The effects of horticultural therapy on at-risk youth

A.C. Hollis, B. Bruno, N. Williams Awodeha
There is a major dilemma regarding mental health among youth today. Many are dealing with personal and home life challenges that result in feelings of hopelessness and despair. Consequently, individuals who are faced with these challenges often exhibit problems such as poor school attendance, behavioral issues, and low academic performance, leading to school dropouts, violence, and suicide. Schools are designed to ensure academic needs of students are met; however, their social/emotional needs are often overlooked. To address these problems, the lead researcher wrote a research grant for an afterschool horticultural therapy program to take place in two 15-week segments using a purposeful sample of 20 participants, starting in the fourth grade and finishing in fifth grade. By working to address the mental health issues and social/emotional needs of at-risk students in a rural community through horticultural therapy, our goal was to investigate how this therapeutic modality, centered on gardening and plant-based activities, impacts self-esteem, wellness, and resilience. Preliminary results from the pre-test yielded 10 individual profiles that were generated to describe their growth, incorporating quantitative and qualitative methods. Five themes were identified, after analyzing the qualitative data. At the end of the semester, participants described themselves as: 1) more responsible; 2) more knowledgeable; 3) more confident; 4) more creative; and 5) more curious/willing to try new things. Among the quantitative findings, resilience scores were in the “low” category for seven participants. On the self-esteem assessment, three participants scored “above normal”, five scored in the “normal” range and one scored “low”. One self-esteem assessment was incomplete. Regarding positive and negative experiences, eight participants scored in the “normal” range across all three subscales. One assessment was incomplete, one participant scored “low” on the negative subscale, one scored “high” on the positive subscale, and one scored “high” on the balance subscale.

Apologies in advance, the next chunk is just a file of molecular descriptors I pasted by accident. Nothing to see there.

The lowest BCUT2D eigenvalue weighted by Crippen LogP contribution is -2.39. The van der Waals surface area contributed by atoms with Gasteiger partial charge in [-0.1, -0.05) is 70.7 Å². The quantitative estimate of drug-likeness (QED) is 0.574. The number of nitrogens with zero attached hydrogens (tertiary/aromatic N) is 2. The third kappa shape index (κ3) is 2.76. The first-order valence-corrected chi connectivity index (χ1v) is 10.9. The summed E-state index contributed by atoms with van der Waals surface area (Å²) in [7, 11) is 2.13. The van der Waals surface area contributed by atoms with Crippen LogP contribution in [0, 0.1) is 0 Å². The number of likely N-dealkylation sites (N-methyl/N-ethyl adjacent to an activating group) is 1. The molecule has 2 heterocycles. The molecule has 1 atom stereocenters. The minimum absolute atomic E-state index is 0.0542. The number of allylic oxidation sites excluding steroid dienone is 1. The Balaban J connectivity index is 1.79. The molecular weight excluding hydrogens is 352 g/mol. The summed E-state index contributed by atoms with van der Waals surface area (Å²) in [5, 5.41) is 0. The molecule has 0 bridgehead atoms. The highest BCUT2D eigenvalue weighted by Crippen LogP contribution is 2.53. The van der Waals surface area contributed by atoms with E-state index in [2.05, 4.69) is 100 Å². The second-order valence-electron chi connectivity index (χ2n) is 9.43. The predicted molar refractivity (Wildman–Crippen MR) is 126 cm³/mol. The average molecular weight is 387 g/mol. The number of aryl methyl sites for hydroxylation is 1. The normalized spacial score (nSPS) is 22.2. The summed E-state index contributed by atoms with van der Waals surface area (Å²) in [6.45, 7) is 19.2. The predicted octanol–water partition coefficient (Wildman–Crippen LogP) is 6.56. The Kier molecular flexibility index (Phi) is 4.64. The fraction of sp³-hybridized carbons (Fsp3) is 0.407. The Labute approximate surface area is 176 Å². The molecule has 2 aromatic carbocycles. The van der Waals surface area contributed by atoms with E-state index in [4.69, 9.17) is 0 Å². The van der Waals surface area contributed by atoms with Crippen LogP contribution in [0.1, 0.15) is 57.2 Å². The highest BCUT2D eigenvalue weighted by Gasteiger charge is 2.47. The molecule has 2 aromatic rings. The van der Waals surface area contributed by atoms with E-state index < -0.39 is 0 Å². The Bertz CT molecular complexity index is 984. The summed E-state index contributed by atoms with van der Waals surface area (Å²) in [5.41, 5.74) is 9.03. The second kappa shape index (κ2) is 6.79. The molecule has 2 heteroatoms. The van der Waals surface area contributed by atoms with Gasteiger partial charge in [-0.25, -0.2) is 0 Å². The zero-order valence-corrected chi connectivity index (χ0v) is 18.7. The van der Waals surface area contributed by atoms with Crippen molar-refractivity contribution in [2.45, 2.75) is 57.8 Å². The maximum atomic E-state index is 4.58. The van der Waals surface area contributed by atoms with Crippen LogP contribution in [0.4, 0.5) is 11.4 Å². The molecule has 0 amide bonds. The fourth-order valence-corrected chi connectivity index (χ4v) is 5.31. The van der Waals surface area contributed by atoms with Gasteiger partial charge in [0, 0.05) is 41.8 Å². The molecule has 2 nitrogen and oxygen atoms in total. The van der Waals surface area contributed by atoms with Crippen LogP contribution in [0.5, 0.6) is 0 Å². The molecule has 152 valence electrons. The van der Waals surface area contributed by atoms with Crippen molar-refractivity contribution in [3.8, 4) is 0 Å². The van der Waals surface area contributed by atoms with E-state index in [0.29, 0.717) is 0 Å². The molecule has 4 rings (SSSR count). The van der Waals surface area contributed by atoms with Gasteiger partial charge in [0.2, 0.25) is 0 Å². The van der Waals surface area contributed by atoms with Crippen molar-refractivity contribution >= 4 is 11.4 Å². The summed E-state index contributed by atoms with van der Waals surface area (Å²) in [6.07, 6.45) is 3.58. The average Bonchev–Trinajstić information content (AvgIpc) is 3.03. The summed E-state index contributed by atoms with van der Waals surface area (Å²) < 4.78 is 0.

Hollis, A.C., Bruno, B. and Williams Awodeha, N. (2021). The effects of horticultural therapy on at-risk youth. Acta Hortic. 1330, 87-98
DOI: 10.17660/ActaHortic.2021.1330.11
https://doi.org/10.17660/ActaHortic.2021.1330.11
people-plant connection, social/emotional development, wellness, resilience, self-esteem, horticulture and human well-being, protective factors, rural, poverty, marginalized group
English

Acta Horticulturae